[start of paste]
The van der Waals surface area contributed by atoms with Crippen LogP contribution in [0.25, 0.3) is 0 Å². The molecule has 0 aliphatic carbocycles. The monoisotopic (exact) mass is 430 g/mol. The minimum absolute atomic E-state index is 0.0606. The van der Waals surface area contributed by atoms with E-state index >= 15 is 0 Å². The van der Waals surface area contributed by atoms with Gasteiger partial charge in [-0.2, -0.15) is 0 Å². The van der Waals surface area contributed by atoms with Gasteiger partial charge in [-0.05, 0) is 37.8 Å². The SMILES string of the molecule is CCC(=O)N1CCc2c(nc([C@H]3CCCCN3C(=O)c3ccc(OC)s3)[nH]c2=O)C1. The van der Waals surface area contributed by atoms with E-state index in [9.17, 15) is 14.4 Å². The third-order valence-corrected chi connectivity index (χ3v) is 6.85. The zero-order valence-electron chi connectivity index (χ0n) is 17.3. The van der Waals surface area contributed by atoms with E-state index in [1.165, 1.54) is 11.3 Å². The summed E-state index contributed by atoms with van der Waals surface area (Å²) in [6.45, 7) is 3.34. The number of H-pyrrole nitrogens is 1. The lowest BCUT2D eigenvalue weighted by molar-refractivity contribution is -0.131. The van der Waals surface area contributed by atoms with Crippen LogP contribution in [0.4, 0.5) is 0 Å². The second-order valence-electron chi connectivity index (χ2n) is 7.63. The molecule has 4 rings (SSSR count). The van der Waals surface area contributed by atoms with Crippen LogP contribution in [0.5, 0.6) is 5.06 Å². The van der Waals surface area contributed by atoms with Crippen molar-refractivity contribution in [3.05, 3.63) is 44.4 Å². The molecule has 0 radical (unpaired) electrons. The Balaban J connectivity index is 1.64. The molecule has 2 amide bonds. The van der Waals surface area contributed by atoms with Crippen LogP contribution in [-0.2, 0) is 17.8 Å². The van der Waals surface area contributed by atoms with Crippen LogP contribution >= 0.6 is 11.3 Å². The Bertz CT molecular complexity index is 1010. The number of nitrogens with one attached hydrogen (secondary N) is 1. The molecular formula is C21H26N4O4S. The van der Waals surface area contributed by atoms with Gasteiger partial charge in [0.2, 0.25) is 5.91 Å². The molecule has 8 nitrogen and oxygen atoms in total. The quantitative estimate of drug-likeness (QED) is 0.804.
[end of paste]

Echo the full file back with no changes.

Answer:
The van der Waals surface area contributed by atoms with Crippen LogP contribution in [0.25, 0.3) is 0 Å². The molecule has 0 aliphatic carbocycles. The monoisotopic (exact) mass is 430 g/mol. The minimum absolute atomic E-state index is 0.0606. The van der Waals surface area contributed by atoms with E-state index >= 15 is 0 Å². The van der Waals surface area contributed by atoms with Gasteiger partial charge in [-0.2, -0.15) is 0 Å². The van der Waals surface area contributed by atoms with Gasteiger partial charge in [-0.05, 0) is 37.8 Å². The SMILES string of the molecule is CCC(=O)N1CCc2c(nc([C@H]3CCCCN3C(=O)c3ccc(OC)s3)[nH]c2=O)C1. The van der Waals surface area contributed by atoms with E-state index in [9.17, 15) is 14.4 Å². The third-order valence-corrected chi connectivity index (χ3v) is 6.85. The zero-order valence-electron chi connectivity index (χ0n) is 17.3. The van der Waals surface area contributed by atoms with E-state index in [1.165, 1.54) is 11.3 Å². The summed E-state index contributed by atoms with van der Waals surface area (Å²) in [6.45, 7) is 3.34. The number of H-pyrrole nitrogens is 1. The lowest BCUT2D eigenvalue weighted by molar-refractivity contribution is -0.131. The van der Waals surface area contributed by atoms with Crippen LogP contribution in [0.4, 0.5) is 0 Å². The second-order valence-electron chi connectivity index (χ2n) is 7.63. The molecule has 4 rings (SSSR count). The van der Waals surface area contributed by atoms with Crippen LogP contribution in [0.5, 0.6) is 5.06 Å². The van der Waals surface area contributed by atoms with Crippen molar-refractivity contribution in [3.05, 3.63) is 44.4 Å². The molecule has 0 radical (unpaired) electrons. The Balaban J connectivity index is 1.64. The molecule has 2 amide bonds. The van der Waals surface area contributed by atoms with Crippen LogP contribution in [-0.2, 0) is 17.8 Å². The van der Waals surface area contributed by atoms with Crippen LogP contribution >= 0.6 is 11.3 Å². The Bertz CT molecular complexity index is 1010. The number of nitrogens with one attached hydrogen (secondary N) is 1. The molecular formula is C21H26N4O4S. The van der Waals surface area contributed by atoms with Gasteiger partial charge in [0.2, 0.25) is 5.91 Å². The molecule has 8 nitrogen and oxygen atoms in total. The quantitative estimate of drug-likeness (QED) is 0.804.